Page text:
People in South Dakota, Minnesota, Iowa, and many other states have been sickened by tainted onions. Check your pantry, fridge, and freezer for these onions.

The CDC is saying if you don't know where your onions came from, throw them out. Due to a salmonella outbreak in 37 states that has sickened over 600 people and caused the hospitalization of 129 people in the U.S.

You are asked to check cupboards and coolers for these onions. And if you can’t tell where they are from, throw them away.

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The Center For Disease Control is saying do not buy or eat any whole fresh red, white, or yellow onions if they were imported from Chihuahua, Mexico, and distributed by ProSource Inc.

Throw away any whole red, white, or yellow onions you have at home that do not have a sticker or packaging. These onions may have stickers or packaging indicating the brand ProSource Inc. and the country Mexico where they were grown.

If you can’t tell where the onions are from, don’t buy or eat them. Wash surfaces and containers these onions may have touched using hot soapy water or a dishwasher.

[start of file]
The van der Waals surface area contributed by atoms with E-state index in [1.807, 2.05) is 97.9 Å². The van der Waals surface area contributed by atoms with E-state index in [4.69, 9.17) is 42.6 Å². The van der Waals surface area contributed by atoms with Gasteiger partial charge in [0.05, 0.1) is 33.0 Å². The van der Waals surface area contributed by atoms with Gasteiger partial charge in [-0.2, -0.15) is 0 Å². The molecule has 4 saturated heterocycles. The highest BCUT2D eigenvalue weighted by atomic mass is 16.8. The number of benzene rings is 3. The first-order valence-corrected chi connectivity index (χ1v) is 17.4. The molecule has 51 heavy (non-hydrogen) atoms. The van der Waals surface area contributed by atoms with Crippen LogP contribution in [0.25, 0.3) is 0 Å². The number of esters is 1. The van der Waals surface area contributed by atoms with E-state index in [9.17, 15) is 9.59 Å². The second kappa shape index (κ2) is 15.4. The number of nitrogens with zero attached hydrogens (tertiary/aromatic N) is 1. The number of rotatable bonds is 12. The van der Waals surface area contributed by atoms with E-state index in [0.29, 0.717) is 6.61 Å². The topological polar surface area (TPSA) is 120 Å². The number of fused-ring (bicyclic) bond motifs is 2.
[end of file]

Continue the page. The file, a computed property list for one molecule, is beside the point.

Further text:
Some people, especially children younger than 5 years, adults 65 years and older, and people with weakened immune systems may experience more severe illnesses that require medical treatment or hospitalization.

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Life on a Cattle Ranch in Western South Dakota

Life is different out in the country. One look at the photo from Robin Bickel and you quickly realize that a workday is quite different as well, after all, she lives out west in South Dakota Cattle Country.

Robin Bickel took time to tell KIKN Country a little bit about her life out west and life as a woman, working outdoors with animals and nature in God's Country. Bickel lives and works on a cattle ranch operated by herself, her father, Jack, and his brother Keith. How far out in the country is she? How does 50 miles west of Mobridge, South Dakota sound? Yep, mountain time out there.

Life is so different in Sioux Falls, South Dakota compared to what our friends on the farm and ranches deal with. It's a half-mile to the grocery store for our family. For Robin, it's 17 miles. However, it's a quick step out her door and she's right in the middle of where a lot of the groceries come from.




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